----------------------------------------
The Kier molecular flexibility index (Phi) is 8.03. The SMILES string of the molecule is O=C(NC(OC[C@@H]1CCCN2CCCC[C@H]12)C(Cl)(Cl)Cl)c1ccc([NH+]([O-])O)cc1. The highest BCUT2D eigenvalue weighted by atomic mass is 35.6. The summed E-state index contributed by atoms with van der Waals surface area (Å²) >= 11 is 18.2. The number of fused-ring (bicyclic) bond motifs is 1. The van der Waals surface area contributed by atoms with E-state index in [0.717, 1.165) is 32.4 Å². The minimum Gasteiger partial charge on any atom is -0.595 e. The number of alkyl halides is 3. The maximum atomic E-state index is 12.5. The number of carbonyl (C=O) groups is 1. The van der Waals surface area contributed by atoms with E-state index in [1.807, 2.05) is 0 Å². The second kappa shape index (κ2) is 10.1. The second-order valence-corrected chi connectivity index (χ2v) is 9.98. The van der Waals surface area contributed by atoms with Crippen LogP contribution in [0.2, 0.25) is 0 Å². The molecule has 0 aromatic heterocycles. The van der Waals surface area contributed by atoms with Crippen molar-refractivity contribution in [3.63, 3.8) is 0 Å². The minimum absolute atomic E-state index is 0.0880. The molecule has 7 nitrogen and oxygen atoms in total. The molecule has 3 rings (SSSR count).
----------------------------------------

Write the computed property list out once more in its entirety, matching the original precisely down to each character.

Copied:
The Kier molecular flexibility index (Phi) is 8.03. The SMILES string of the molecule is O=C(NC(OC[C@@H]1CCCN2CCCC[C@H]12)C(Cl)(Cl)Cl)c1ccc([NH+]([O-])O)cc1. The highest BCUT2D eigenvalue weighted by atomic mass is 35.6. The summed E-state index contributed by atoms with van der Waals surface area (Å²) >= 11 is 18.2. The number of fused-ring (bicyclic) bond motifs is 1. The van der Waals surface area contributed by atoms with E-state index in [0.717, 1.165) is 32.4 Å². The minimum Gasteiger partial charge on any atom is -0.595 e. The number of alkyl halides is 3. The maximum atomic E-state index is 12.5. The number of carbonyl (C=O) groups is 1. The van der Waals surface area contributed by atoms with E-state index in [1.807, 2.05) is 0 Å². The second kappa shape index (κ2) is 10.1. The second-order valence-corrected chi connectivity index (χ2v) is 9.98. The van der Waals surface area contributed by atoms with Crippen LogP contribution in [0.2, 0.25) is 0 Å². The molecule has 0 aromatic heterocycles. The van der Waals surface area contributed by atoms with Crippen molar-refractivity contribution in [3.63, 3.8) is 0 Å². The minimum absolute atomic E-state index is 0.0880. The molecule has 7 nitrogen and oxygen atoms in total. The molecule has 3 rings (SSSR count).